Surrey Park, Surrey Drive, Box Hill, 14 km east of the Melbourne CBD
By car take Canterbury Road to Box Hill and park at the Box Hill Aqualink in Surrey Park. Surrey Dive is down the steps
at the northern end of the car park. By public transport there are a few options, but bus 767 from Box Hill Railway Station will get you there.
Walking paths, bike paths, playground, sports fields, public toilets, park benches, barbecues, the adjacent Box Hill swimming pool.
Maximum water depth:
Greater than 2 metres
Minimum swimming proficiency required:
Not applicable, no swimming advised
Prohibitions including whether you can bring your dog:
Dogs on leads permitted
Limited shade around the walking paths, so bring sun protection
Yes, but only from the northern end of Surrey Drive, not via the steps from Box Hill Aqualink.
If you want to stay overnight in the area near this former swimming hole, you can try
accommodation in Box Hill
Whitehorse City Council
Nearby attractions: Halliday Park water play area
in nearby Mitcham.
Before you head out, make sure to read the
swimming safety information
and check with the managing authority for any current change of conditions.
The marker indicates the approximate location of the former Surrey Dive.
Here are some personal recollections that I have received about swimming at Surrey Dive:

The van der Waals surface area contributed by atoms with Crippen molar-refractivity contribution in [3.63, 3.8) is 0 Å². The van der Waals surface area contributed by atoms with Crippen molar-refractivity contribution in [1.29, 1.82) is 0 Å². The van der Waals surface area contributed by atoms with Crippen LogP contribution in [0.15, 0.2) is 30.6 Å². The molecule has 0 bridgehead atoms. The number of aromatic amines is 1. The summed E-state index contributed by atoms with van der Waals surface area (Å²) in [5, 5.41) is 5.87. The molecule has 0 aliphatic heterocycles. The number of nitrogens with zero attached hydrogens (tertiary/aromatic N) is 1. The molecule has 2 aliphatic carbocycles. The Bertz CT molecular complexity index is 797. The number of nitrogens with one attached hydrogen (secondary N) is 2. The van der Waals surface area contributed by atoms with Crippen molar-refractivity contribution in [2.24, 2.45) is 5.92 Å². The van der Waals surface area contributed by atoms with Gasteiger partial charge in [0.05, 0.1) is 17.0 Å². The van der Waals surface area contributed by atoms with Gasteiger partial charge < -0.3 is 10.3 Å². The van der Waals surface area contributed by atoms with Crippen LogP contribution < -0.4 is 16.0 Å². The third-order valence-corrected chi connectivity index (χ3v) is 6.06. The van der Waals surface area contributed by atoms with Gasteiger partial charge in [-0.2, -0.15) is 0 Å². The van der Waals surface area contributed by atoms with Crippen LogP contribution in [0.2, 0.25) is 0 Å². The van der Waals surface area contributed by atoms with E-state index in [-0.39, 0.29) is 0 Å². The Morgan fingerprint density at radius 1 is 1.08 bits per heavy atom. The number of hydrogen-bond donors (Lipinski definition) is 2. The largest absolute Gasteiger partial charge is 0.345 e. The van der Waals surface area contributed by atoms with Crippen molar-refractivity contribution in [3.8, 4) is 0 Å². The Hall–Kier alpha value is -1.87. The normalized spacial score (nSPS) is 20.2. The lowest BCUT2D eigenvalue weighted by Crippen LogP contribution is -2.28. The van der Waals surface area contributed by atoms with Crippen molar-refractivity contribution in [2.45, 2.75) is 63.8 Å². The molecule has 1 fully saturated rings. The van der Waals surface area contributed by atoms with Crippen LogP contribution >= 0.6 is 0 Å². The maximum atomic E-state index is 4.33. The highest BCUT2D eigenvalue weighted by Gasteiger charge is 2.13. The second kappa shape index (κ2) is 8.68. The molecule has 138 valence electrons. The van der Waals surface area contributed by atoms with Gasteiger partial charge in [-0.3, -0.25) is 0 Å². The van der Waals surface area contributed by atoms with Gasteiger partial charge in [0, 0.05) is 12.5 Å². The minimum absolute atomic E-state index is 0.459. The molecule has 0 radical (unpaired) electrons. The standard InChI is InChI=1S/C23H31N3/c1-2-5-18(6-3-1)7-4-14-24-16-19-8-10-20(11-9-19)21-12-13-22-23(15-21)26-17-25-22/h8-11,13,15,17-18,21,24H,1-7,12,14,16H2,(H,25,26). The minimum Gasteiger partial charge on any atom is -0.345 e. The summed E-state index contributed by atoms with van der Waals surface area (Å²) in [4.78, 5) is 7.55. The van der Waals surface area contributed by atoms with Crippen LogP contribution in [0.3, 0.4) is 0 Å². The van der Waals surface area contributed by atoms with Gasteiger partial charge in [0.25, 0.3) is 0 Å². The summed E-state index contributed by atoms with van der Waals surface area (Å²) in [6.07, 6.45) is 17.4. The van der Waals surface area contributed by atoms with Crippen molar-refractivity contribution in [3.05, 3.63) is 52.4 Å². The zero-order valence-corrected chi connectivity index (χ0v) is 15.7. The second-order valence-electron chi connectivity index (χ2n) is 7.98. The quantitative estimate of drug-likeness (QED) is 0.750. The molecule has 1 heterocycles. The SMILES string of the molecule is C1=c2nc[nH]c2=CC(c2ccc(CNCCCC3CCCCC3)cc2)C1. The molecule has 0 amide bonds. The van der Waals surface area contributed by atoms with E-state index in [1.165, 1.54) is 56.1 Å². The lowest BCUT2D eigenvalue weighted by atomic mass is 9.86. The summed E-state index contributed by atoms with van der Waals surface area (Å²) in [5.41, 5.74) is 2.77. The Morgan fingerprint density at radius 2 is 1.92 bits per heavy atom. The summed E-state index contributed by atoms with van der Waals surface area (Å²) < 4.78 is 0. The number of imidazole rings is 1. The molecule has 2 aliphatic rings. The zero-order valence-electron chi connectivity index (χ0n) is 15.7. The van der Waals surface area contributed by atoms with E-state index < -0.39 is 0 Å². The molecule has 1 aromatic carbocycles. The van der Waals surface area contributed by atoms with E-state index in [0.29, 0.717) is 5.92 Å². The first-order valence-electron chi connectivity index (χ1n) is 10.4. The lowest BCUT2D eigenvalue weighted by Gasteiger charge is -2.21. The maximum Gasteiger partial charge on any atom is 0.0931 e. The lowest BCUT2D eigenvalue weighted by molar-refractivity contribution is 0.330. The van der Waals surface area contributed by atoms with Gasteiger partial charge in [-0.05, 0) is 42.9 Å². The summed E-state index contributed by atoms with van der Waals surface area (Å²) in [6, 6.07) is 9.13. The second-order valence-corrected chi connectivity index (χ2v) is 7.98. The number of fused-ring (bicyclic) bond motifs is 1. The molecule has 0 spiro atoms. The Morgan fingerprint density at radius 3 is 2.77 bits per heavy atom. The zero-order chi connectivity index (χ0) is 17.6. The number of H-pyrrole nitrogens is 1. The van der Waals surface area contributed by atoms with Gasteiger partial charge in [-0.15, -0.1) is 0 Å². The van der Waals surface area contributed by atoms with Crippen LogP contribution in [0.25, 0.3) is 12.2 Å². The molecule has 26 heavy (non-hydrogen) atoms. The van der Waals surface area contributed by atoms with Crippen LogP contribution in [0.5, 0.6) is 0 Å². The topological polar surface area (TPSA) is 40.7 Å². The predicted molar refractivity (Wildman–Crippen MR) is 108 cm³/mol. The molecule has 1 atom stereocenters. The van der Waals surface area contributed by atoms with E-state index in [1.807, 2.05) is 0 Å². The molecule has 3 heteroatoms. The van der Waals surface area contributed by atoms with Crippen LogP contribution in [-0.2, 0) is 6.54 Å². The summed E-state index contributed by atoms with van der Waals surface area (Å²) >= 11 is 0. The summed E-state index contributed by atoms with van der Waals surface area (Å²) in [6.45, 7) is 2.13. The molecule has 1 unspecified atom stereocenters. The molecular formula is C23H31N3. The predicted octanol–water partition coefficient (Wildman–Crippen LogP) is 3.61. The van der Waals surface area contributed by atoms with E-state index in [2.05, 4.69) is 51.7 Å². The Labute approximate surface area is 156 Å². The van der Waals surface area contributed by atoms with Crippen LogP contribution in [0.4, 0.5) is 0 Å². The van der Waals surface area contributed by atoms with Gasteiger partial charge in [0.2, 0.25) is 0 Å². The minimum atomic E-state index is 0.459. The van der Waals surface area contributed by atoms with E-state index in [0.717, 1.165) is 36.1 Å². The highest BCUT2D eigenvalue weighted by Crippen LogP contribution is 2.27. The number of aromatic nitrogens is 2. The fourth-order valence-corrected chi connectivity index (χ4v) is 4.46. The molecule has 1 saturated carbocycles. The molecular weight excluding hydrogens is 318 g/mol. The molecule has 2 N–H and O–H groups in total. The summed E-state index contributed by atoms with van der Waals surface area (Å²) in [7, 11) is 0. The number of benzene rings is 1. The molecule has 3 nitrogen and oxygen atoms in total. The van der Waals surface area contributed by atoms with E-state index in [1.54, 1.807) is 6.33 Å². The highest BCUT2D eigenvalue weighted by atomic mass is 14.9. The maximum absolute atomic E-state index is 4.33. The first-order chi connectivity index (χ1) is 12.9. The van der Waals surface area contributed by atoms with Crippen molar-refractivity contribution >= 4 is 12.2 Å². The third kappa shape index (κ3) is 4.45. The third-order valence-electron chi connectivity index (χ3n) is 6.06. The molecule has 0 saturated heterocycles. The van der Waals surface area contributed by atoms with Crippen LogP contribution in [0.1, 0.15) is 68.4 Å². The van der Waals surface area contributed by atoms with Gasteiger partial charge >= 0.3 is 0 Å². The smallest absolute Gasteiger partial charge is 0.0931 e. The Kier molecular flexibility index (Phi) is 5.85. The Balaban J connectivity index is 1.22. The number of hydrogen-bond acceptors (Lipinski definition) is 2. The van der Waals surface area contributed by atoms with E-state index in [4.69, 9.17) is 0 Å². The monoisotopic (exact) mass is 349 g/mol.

"We had seasons tickets to The Box Hill Baths, as we only lived two streets away. The main man at the pool was Mr. Pruden.
You had to go and see him to at least get your Junior Certificate, and be a certain age, before he would let you through into The Surrey Dive.
There were rumours that The Dive was bottomless. It had an underground stream, found by the quarry workers. The stream connected Ringwood Lake
and The Dive. I do remember the diving board seemed so high, but then The Tower was a huge challenge. Never made it to The Crows Nest,
where kids would jump into the water off the clay cliffs. Great times, great memories!"
- A. Nichols from Croydon Hills, Melbourne, Australia 17/2/2021
"I lived in Camberwell Fire Station and when Dad was off duty he would take me to the Surrey Dive
after school. It is such a happy 1950s memory for me! I loved the soft water and the depth for diving off the cliff!"
- T. Healy from Broadford, Australia 10/1/2021